- that somehow incorporates charge –
- Use a pocket to include a swiffer refill
- make one of the layers wool, or some other ‘static-y’ material
American Based Manufacturing Questions
Why did all of the manufacturing go to China?
My personal impression is that the capitalist pressure to ‘maximize’ shareholder return did not line up with a common-sense appreciation that in times of needs, a culture needs to be self-reliant. Beth Macy’s excellent book Factory Man, shows how the US effectively traded the jobs of millions of Americans in exchange to help bring China out of poverty, but this trend continued to the point of absurdity.
Doesn’t that make you angry?
There are news stories about angry participants in this supply chain, but my view is that it makes me feel more sad than upset. Even now the cries of, “we don’t know how to do this in America” – c’mon. Yes, we do. It is just a skill that has been ignored.
What other products are made with these materials?
Nonwovens are used in many industries. They are used in wound care, in car production, as surfacing veils for aerospace, and as crucial components in filter elements for the production of pharmaceuticals and drinking water.
Does everyone know hospitals need masks?
Yes! Everyone who works in the medical PPE supply chain is working overtime and doing everything they can to push masks out to the hospitals. There is a lot of PPE still made in the US, and that includes not only facemasks, but also gowns, medical barriers, the filters used in the ICU, and the filters in cartridges.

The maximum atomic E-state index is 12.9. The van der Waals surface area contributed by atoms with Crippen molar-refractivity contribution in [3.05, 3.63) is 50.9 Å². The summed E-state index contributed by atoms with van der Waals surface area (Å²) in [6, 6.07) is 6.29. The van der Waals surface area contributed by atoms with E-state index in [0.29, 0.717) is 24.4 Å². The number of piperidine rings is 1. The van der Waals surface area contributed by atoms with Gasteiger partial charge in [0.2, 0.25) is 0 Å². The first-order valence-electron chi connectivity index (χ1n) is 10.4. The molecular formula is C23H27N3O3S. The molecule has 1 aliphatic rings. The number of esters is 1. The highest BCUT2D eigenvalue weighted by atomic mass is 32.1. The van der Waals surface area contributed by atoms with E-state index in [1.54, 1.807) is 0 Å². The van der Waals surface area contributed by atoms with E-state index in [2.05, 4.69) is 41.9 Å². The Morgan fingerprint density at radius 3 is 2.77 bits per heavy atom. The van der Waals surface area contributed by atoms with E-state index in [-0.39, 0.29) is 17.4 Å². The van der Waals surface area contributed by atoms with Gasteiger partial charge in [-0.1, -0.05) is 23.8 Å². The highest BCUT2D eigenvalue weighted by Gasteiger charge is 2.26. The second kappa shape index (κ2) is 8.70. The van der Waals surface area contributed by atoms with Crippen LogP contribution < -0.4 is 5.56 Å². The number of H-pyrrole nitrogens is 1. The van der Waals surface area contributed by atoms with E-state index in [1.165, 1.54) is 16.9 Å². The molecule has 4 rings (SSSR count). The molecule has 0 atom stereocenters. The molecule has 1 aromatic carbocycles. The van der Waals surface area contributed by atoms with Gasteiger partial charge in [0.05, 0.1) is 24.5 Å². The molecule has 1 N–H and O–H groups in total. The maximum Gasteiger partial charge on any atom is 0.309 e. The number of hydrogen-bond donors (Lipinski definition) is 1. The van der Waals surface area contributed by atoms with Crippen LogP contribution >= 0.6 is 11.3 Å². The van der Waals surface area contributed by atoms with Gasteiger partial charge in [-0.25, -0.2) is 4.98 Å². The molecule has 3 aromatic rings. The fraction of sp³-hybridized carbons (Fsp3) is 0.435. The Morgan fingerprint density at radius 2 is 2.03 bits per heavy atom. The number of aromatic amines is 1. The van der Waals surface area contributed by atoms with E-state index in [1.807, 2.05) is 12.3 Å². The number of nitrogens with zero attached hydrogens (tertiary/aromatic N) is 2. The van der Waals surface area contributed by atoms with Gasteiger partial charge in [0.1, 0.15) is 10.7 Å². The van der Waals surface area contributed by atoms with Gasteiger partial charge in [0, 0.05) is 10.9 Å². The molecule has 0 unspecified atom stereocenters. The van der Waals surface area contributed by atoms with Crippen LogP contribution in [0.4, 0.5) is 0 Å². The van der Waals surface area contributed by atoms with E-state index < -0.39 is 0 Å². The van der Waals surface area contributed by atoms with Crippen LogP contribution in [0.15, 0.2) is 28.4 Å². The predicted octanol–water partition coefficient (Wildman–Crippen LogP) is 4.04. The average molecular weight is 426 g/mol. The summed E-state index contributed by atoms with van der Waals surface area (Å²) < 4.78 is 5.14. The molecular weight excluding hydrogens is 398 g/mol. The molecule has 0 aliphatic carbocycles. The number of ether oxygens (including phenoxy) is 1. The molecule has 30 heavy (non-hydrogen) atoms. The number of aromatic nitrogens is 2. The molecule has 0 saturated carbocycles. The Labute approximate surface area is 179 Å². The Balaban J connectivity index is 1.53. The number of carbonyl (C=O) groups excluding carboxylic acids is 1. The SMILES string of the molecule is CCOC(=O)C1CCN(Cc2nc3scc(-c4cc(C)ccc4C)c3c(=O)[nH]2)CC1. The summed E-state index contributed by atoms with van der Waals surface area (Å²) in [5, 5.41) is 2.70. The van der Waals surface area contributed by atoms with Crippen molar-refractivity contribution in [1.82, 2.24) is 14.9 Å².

How does the mask supply chain work?
There are two main parts to the supply chain:
Rolled Goods. Rolled good makers buy polymer – mostly polypropylene – and use it to make a nonwoven. Several layers of nonwovens are then brought together by the next step in the supply chain, to make the mask. The efficiency layer in a facemask is most often a charged meltblown.
Converters. Facemask makers receive rolled goods (sometimes in rolls that are 2 meters wide and kilometers long), and then convert them into facemasks. Surgical masks are sewn. N95 (NIOSH masks), and their cousins R95 and P95 (where R indicates some oil Resistance and P indicates even more) are thermo-formed and are more form fitting.
What do you think about the recent 3M news increasing output to 100 million per month?
That’s great news. I’d interpret that to mean that a converter, with some vertical integration – 3M and others make some Rolled Goods, but not all – is now capable of shipping 100 million masks per month. Mask makers are often the constraint in the supply chain. The automated production lines that make masks are mechanically complex and can take a long time to build. Nonwovens lines tend to be larger and are used for many different end markets. For Nonwovens lines, it tends to be more an issue of pivoting the line to make this specific kind of material, and ensuring you can hit the standards of the grade that is required.
Why is getting masks to hospitals so hard?
The supply chain started running very aggressively as demand ramped in Asia in Q4. China is a face mask exporter, and as China shut down its production, there was a double hit to production. US demand was called up to not only service US demand, but to also export (before Corona crossed to the US). Chinese supply has only come back slowly, many plants there are still closed – it is not clear if they have capacity to export now.